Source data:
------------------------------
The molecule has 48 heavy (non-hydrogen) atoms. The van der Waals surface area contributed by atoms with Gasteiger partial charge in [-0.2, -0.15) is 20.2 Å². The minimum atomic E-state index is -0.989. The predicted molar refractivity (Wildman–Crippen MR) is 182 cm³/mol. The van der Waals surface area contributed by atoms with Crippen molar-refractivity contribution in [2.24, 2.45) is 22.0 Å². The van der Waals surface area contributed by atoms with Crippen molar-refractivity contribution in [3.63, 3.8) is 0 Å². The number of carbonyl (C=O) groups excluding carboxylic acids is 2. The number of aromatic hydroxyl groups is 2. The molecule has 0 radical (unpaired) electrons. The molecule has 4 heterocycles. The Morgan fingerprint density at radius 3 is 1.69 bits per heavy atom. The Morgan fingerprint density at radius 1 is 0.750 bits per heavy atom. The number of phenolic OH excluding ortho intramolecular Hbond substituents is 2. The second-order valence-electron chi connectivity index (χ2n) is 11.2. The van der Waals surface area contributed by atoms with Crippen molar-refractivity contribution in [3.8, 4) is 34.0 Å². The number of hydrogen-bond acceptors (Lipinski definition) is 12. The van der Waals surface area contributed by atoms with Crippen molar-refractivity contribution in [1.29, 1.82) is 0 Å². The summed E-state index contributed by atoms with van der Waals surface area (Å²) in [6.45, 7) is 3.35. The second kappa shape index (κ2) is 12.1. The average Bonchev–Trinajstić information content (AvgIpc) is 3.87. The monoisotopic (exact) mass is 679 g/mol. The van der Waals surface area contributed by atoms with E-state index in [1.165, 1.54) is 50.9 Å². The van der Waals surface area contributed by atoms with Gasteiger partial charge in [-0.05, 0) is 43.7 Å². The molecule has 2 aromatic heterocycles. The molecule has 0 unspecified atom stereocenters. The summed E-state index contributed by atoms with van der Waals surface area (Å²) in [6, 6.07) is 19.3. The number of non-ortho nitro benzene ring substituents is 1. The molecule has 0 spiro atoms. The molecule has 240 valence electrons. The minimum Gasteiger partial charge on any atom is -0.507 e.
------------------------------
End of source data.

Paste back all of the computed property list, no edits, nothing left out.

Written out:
The molecule has 48 heavy (non-hydrogen) atoms. The van der Waals surface area contributed by atoms with Gasteiger partial charge in [-0.2, -0.15) is 20.2 Å². The minimum atomic E-state index is -0.989. The predicted molar refractivity (Wildman–Crippen MR) is 182 cm³/mol. The van der Waals surface area contributed by atoms with Crippen molar-refractivity contribution in [2.24, 2.45) is 22.0 Å². The van der Waals surface area contributed by atoms with Crippen molar-refractivity contribution in [3.63, 3.8) is 0 Å². The number of carbonyl (C=O) groups excluding carboxylic acids is 2. The number of aromatic hydroxyl groups is 2. The molecule has 0 radical (unpaired) electrons. The molecule has 4 heterocycles. The Morgan fingerprint density at radius 3 is 1.69 bits per heavy atom. The Morgan fingerprint density at radius 1 is 0.750 bits per heavy atom. The number of phenolic OH excluding ortho intramolecular Hbond substituents is 2. The second-order valence-electron chi connectivity index (χ2n) is 11.2. The van der Waals surface area contributed by atoms with Crippen molar-refractivity contribution in [3.8, 4) is 34.0 Å². The number of hydrogen-bond acceptors (Lipinski definition) is 12. The van der Waals surface area contributed by atoms with Crippen molar-refractivity contribution in [1.29, 1.82) is 0 Å². The summed E-state index contributed by atoms with van der Waals surface area (Å²) in [6.45, 7) is 3.35. The second kappa shape index (κ2) is 12.1. The average Bonchev–Trinajstić information content (AvgIpc) is 3.87. The monoisotopic (exact) mass is 679 g/mol. The van der Waals surface area contributed by atoms with E-state index in [1.165, 1.54) is 50.9 Å². The van der Waals surface area contributed by atoms with Gasteiger partial charge in [-0.05, 0) is 43.7 Å². The molecule has 2 aromatic heterocycles. The molecule has 0 unspecified atom stereocenters. The summed E-state index contributed by atoms with van der Waals surface area (Å²) in [6, 6.07) is 19.3. The number of non-ortho nitro benzene ring substituents is 1. The molecule has 0 spiro atoms. The molecule has 240 valence electrons. The minimum Gasteiger partial charge on any atom is -0.507 e.